'The Sortino ratio measures the risk-adjusted return of an investment asset, portfolio, or strategy. It is a modification of the Sharpe ratio but penalizes only those returns falling below a user-specified target or required rate of return, while the Sharpe ratio penalizes both upside and downside volatility equally. Though both ratios measure an investment's risk-adjusted return, they do so in significantly different ways that will frequently lead to differing conclusions as to the true nature of the investment's return-generating efficiency. The Sortino ratio is used as a way to compare the risk-adjusted performance of programs with differing risk and return profiles. In general, risk-adjusted returns seek to normalize the risk across programs and then see which has the higher return unit per risk.'

Applying this definition to our asset in some examples:
  • Looking at the downside risk / excess return profile of 0.09 in the last 5 years of iShares MSCI United Kingdom ETF, we see it is relatively lower, thus worse in comparison to the benchmark SPY (0.8)
  • Compared with SPY (0.76) in the period of the last 3 years, the downside risk / excess return profile of 0.36 is lower, thus worse.

Ulcer:

'The ulcer index is a stock market risk measure or technical analysis indicator devised by Peter Martin in 1987, and published by him and Byron McCann in their 1989 book The Investors Guide to Fidelity Funds. It's designed as a measure of volatility, but only volatility in the downward direction, i.e. the amount of drawdown or retracement occurring over a period. Other volatility measures like standard deviation treat up and down movement equally, but a trader doesn't mind upward movement, it's the downside that causes stress and stomach ulcers that the index's name suggests.'

Using this definition on our asset we see for example:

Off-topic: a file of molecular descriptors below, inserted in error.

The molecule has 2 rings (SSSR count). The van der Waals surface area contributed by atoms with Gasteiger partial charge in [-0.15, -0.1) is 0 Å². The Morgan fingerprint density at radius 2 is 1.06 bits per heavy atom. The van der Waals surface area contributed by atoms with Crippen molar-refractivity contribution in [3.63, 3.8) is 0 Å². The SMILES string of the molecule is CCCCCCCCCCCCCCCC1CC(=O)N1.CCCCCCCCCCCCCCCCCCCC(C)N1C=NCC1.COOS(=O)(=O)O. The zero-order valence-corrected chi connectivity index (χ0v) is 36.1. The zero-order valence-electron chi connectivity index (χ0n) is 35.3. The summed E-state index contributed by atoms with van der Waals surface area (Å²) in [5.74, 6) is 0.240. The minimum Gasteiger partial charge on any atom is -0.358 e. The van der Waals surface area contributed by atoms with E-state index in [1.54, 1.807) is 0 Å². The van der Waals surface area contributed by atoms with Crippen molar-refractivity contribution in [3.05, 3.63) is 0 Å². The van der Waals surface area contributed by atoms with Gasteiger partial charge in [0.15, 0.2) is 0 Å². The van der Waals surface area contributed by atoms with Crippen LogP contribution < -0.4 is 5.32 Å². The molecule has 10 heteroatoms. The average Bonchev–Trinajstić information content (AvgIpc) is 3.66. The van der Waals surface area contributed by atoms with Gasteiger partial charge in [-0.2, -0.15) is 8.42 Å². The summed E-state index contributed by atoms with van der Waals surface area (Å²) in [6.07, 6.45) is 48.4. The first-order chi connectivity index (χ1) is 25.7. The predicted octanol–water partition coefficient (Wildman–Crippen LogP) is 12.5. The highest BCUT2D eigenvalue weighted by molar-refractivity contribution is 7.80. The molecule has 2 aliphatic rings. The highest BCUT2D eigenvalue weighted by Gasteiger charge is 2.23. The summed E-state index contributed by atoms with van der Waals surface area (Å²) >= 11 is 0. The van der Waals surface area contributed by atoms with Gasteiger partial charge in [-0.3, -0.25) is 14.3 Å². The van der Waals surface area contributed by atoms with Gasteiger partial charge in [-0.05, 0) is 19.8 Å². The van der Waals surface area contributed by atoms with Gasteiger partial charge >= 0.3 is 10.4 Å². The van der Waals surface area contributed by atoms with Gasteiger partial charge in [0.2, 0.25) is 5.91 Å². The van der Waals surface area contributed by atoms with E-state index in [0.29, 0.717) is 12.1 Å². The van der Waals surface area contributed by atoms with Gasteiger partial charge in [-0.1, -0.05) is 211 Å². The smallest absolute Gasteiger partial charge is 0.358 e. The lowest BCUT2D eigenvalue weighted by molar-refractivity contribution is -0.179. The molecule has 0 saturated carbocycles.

• The Downside risk index over 5 years of iShares MSCI United Kingdom ETF is 11 , which is larger, thus worse compared to the benchmark SPY (9.33 ) in the same period.
  • Looking at Ulcer Ratio in of 7.23 in the period of the last 3 years, we see it is relatively smaller, thus better in comparison to SPY (10 ).

MaxDD:

'Maximum drawdown measures the loss in any losing period during a fund’s investment record. It is defined as the percent retrenchment from a fund’s peak value to the fund’s valley value. The drawdown is in effect from the time the fund’s retrenchment begins until a new fund high is reached. The maximum drawdown encompasses both the period from the fund’s peak to the fund’s valley (length), and the time from the fund’s valley to a new fund high (recovery). It measures the largest percentage drawdown that has occurred in any fund’s data record.'

Applying this definition to our asset in some examples:
  • The maximum drop from peak to valley over 5 years of iShares MSCI United Kingdom ETF is -42.5 days, which is lower, thus worse compared to the benchmark SPY (-33.7 days) in the same period.
  • During the last 3 years, the maximum reduction from previous high is -24.9 days, which is smaller, thus worse than the value of -24.5 days from the benchmark.

MaxDuration:

'The Drawdown Duration is the length of any peak to peak period, or the time between new equity highs. The Max Drawdown Duration is the worst (the maximum/longest) amount of time an investment has seen between peaks (equity highs) in days.'

Applying this definition to our asset in some examples:
  • Looking at the maximum days under water of 348 days in the last 5 years of iShares MSCI United Kingdom ETF, we see it is relatively lower, thus better in comparison to the benchmark SPY (488 days)
  • Compared with SPY (488 days) in the period of the last 3 years, the maximum days below previous high of 293 days is lower, thus better.

AveDuration:

'The Drawdown Duration is the length of any peak to peak period, or the time between new equity highs. The Avg Drawdown Duration is the average amount of time an investment has seen between peaks (equity highs), or in other terms the average of time under water of all drawdowns. So in contrast to the Maximum duration it does not measure only one drawdown event but calculates the average of all.'

Using this definition on our asset we see for example:
  • Looking at the average time in days below previous high water mark of 107 days in the last 5 years of iShares MSCI United Kingdom ETF, we see it is relatively lower, thus better in comparison to the benchmark SPY (123 days)
  • Compared with SPY (181 days) in the period of the last 3 years, the average days below previous high of 79 days is lower, thus better.

Performance (YTD)

Historical returns have been extended using synthetic data.

Allocations ()

Allocations

Returns (%)

  • Note that yearly returns do not equal the sum of monthly returns due to compounding.
  • Performance results of iShares MSCI United Kingdom ETF are hypothetical, do not account for slippage, fees or taxes, and are based on backtesting, which has many inherent limitations, some of which are described in our Terms of Use.